Social emotional competence impacts academic achievement and social success throughout school and has implications in adulthood. Current educational frameworks focus on academic objectives while neglecting social emotional learning, which contributes to student violence. Increasing social emotional competence in students is necessary to alter negative behaviors. Kindergarten teachers from 11 school districts in rural Northeast Georgia participated in the study by completing an online survey. The survey included two parts; one portion was created by previous researchers while the second was created for the purpose of this research. This study sought to investigate teacher understanding of social emotional learning and teacher use of social emotional sections of Georgia's kindergarten assessment. Survey results showed that teachers lacked foundational understanding of social emotional learning and instruction; however, participants generally supported the idea of social emotional learning. The study further evaluated portions of the GKIDS assessment to determine missing behavioral objectives. Results indicated that the social emotional sections of GKIDS need additional behavioral descriptors to improve the quality of social emotional instruction. Finally, the study used criteria for quality assessment to evaluate the construction of the GKIDS' rubrics. Results showed that the rubrics were excessive in length, therefore overwhelming teachers and hindering the effective use of the assessment. Furthermore, terminology on the rubrics was vague and did not adequately define desired observable behaviors. Current social emotional practices must be further examined to determine instructional effectiveness. Professional development must be provided to enhance teacher understanding of social emotional learning and to improve social emotional instruction.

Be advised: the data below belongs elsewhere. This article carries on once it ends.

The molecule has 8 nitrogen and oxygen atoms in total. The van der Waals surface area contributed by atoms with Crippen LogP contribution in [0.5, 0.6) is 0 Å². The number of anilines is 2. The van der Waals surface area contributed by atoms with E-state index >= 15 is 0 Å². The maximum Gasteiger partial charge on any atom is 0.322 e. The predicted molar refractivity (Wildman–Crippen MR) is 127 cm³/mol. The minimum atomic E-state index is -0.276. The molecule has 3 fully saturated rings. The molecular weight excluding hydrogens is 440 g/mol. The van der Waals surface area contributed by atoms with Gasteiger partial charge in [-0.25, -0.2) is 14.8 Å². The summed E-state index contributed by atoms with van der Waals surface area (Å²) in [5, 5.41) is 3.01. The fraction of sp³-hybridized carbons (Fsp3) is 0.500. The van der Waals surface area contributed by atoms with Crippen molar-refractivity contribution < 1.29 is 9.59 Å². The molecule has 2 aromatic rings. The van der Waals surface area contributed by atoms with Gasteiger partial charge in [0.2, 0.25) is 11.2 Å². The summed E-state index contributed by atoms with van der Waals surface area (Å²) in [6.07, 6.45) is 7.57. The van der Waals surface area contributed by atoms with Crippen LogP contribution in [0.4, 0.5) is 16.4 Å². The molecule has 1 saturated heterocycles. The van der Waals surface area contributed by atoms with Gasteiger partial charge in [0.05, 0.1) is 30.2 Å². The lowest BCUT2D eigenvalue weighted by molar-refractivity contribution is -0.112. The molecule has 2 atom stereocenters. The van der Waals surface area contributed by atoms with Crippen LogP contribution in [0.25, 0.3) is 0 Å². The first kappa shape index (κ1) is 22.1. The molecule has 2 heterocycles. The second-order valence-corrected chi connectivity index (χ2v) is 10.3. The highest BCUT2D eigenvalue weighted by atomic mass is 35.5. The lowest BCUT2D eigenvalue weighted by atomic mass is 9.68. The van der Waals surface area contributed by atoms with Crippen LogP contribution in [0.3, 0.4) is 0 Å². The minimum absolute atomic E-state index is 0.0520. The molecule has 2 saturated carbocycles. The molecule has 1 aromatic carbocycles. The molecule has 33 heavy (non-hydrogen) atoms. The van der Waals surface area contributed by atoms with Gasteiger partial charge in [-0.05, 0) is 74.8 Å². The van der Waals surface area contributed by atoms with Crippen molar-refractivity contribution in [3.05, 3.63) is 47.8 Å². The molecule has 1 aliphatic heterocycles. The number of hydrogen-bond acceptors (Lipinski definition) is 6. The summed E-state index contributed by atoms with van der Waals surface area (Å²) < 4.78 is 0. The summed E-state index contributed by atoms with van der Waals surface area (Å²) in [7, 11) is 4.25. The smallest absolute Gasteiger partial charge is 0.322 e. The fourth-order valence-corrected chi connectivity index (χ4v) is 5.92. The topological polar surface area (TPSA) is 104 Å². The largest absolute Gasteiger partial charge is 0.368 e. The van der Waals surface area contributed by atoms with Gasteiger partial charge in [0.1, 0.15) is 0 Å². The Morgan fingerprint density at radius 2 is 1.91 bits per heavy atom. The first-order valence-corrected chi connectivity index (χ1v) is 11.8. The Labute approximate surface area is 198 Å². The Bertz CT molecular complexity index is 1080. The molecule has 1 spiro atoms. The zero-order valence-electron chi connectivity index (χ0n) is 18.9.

|Commitee:||Cummings, Robert, Palmour, Julie|
|Department:||School of Education|
|School Location:||United States -- Georgia|
|Source:||DAI-A 73/12(E), Dissertation Abstracts International|
|Subjects:||Social research, Early childhood education, Curriculum development|
|Keywords:||GKIDS, Kindergarten, Social emotional competence, Social emotional curriculum, Social emotional learning, Teacher perspectives of social emotional learning|
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